Chad T. Lower, curriculum coordinator, Laurel Springs School, Ojai, California

Advocate for Yourself

Similar to other African American parents, my mother made me attend a high school that enrolled predominantly white students. If I could, I would tell my teenage self to ask more questions about what the school had to offer, who I needed to talk to for help with college admissions, and how I also might have participated in the extra-curricular activities that nourished the talents and skills of many of my white peers. During my junior year, I remember seeing students rehearsing for a play and I thought, I could do that—but somehow I didn't know the opportunity existed. I knew what I was supposed to do in school, but I didn't know what a school could do for me, especially a school of such privilege and wealth.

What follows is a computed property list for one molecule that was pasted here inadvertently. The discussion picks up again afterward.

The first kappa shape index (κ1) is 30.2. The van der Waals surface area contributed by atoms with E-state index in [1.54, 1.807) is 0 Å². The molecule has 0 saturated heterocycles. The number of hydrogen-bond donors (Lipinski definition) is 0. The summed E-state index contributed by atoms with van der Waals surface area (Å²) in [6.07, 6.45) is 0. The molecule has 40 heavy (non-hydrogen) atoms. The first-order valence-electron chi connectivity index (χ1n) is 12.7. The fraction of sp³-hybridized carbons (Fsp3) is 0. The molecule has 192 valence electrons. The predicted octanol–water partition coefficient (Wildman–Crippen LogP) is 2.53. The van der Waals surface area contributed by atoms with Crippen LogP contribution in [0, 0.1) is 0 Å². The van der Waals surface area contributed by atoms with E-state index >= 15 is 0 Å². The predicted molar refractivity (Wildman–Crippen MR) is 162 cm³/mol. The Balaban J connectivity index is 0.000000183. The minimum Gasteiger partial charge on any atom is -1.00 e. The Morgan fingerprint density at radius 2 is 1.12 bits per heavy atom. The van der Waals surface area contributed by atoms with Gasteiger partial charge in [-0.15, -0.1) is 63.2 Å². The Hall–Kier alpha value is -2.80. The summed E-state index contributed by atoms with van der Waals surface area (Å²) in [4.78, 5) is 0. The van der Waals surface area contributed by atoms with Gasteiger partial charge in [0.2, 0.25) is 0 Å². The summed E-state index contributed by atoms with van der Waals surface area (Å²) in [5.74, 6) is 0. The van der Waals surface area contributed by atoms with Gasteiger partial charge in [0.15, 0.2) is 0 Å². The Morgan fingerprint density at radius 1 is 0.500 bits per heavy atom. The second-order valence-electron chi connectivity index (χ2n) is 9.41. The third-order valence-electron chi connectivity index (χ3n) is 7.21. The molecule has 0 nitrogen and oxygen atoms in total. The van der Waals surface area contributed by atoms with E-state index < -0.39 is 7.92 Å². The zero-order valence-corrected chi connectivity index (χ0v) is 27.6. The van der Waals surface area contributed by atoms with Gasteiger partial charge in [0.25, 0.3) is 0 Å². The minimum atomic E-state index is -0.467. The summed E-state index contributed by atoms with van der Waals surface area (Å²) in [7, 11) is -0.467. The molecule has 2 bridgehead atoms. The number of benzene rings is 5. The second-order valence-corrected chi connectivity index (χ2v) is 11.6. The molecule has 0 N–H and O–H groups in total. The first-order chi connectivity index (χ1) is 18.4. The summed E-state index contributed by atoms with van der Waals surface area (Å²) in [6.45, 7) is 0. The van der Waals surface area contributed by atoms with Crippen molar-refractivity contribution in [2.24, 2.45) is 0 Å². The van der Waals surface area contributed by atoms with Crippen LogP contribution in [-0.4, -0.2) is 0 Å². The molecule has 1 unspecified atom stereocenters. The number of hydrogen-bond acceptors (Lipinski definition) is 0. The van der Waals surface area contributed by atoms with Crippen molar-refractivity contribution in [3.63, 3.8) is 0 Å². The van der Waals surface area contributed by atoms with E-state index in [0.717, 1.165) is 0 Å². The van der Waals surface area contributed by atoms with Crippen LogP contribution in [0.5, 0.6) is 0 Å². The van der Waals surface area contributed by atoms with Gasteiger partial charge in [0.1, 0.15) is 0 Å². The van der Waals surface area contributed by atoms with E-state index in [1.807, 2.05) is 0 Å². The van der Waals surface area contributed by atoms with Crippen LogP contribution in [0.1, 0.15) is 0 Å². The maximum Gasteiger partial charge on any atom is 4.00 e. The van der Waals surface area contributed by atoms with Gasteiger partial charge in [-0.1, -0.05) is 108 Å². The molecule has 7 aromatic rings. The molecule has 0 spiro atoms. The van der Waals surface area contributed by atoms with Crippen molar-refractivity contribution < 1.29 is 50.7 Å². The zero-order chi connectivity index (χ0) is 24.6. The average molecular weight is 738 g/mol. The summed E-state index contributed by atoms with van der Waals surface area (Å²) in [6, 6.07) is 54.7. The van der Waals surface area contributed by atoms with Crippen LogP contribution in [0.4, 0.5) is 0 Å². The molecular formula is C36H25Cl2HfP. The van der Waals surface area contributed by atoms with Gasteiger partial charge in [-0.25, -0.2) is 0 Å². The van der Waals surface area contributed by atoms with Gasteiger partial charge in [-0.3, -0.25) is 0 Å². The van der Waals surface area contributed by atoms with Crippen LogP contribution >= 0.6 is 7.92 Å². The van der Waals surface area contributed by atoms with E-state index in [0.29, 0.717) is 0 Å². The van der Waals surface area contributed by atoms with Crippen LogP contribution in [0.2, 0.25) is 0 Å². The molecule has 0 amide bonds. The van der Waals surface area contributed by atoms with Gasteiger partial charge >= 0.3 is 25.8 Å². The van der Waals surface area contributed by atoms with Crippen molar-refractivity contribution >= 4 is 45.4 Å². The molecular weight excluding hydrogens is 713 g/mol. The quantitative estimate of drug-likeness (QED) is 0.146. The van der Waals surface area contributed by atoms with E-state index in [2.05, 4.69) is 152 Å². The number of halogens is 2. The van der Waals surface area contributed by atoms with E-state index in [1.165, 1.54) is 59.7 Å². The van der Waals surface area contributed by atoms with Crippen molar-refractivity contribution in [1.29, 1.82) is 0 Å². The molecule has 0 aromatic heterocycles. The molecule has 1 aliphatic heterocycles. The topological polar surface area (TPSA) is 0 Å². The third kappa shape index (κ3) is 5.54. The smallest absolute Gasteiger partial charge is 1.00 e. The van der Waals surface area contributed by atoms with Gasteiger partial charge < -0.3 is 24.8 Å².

My mother had done her part to get me enrolled; it was up to me to advocate for myself. Nothing in my background had prepared me to see myself as worthy of the opportunities the school provided. My teenage self, like all other teenage selves, needed to tell herself to never be afraid to ask for help or to seek advice that would help her realize possibilities and dreams in high school.
Cheryl Wilson, faculty, Reach Institute for School Leadership, Oakland, California

The Five-Minute Rule

If something won't matter in five years, then don't spend more than five minutes thinking or agonizing over it.
Glenn Scheuermann, band director, East Baton Rouge Parish Public Schools, Baton Rouge, Louisiana

Lessons Learned

Teen challenges and dilemmas of today won't mirror mine, but the lessons I've learned just might. (1) Your best friend will forever be your best friend today, tomorrow, and always. (2) The teachers that encouraged you to do your best and genuinely cared about you are difference makers for the better. (3) Pursue what you love, including your significant other. (4) Empathy trumps kindness.
Melanie Mueller, director of research, assessment, and evaluation, Papillion La Vista Community Schools, Papillion, Nebraska